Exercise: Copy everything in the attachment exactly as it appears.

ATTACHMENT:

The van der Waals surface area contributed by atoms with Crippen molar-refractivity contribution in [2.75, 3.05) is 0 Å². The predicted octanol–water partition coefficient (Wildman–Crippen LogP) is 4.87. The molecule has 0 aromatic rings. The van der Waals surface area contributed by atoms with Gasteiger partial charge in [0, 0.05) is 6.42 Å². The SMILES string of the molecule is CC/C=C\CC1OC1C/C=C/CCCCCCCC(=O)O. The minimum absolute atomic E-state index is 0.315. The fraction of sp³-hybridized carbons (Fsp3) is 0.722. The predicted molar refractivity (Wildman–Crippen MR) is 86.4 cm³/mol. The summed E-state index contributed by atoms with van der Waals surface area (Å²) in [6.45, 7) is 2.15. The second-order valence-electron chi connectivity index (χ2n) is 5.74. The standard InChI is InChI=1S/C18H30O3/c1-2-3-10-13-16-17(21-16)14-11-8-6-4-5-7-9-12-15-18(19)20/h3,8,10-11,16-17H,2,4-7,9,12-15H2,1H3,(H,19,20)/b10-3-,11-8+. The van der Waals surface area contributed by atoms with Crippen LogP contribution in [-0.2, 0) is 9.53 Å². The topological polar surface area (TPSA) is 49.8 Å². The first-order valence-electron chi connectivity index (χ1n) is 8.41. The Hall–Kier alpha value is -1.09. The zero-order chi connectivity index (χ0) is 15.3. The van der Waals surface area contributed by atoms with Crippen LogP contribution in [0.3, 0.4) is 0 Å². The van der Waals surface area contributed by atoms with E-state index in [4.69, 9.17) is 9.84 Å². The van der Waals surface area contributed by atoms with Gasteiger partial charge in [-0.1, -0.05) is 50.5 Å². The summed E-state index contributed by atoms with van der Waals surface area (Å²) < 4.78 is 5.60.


The van der Waals surface area contributed by atoms with Crippen molar-refractivity contribution in [2.75, 3.05) is 0 Å². The predicted octanol–water partition coefficient (Wildman–Crippen LogP) is 4.87. The molecule has 0 aromatic rings. The van der Waals surface area contributed by atoms with Gasteiger partial charge in [0, 0.05) is 6.42 Å². The SMILES string of the molecule is CC/C=C\CC1OC1C/C=C/CCCCCCCC(=O)O. The minimum absolute atomic E-state index is 0.315. The fraction of sp³-hybridized carbons (Fsp3) is 0.722. The predicted molar refractivity (Wildman–Crippen MR) is 86.4 cm³/mol. The summed E-state index contributed by atoms with van der Waals surface area (Å²) in [6.45, 7) is 2.15. The second-order valence-electron chi connectivity index (χ2n) is 5.74. The standard InChI is InChI=1S/C18H30O3/c1-2-3-10-13-16-17(21-16)14-11-8-6-4-5-7-9-12-15-18(19)20/h3,8,10-11,16-17H,2,4-7,9,12-15H2,1H3,(H,19,20)/b10-3-,11-8+. The van der Waals surface area contributed by atoms with Crippen LogP contribution in [-0.2, 0) is 9.53 Å². The topological polar surface area (TPSA) is 49.8 Å². The first-order valence-electron chi connectivity index (χ1n) is 8.41. The Hall–Kier alpha value is -1.09. The zero-order chi connectivity index (χ0) is 15.3. The van der Waals surface area contributed by atoms with Crippen LogP contribution in [0.3, 0.4) is 0 Å². The van der Waals surface area contributed by atoms with E-state index in [4.69, 9.17) is 9.84 Å². The van der Waals surface area contributed by atoms with Gasteiger partial charge in [-0.1, -0.05) is 50.5 Å². The summed E-state index contributed by atoms with van der Waals surface area (Å²) < 4.78 is 5.60.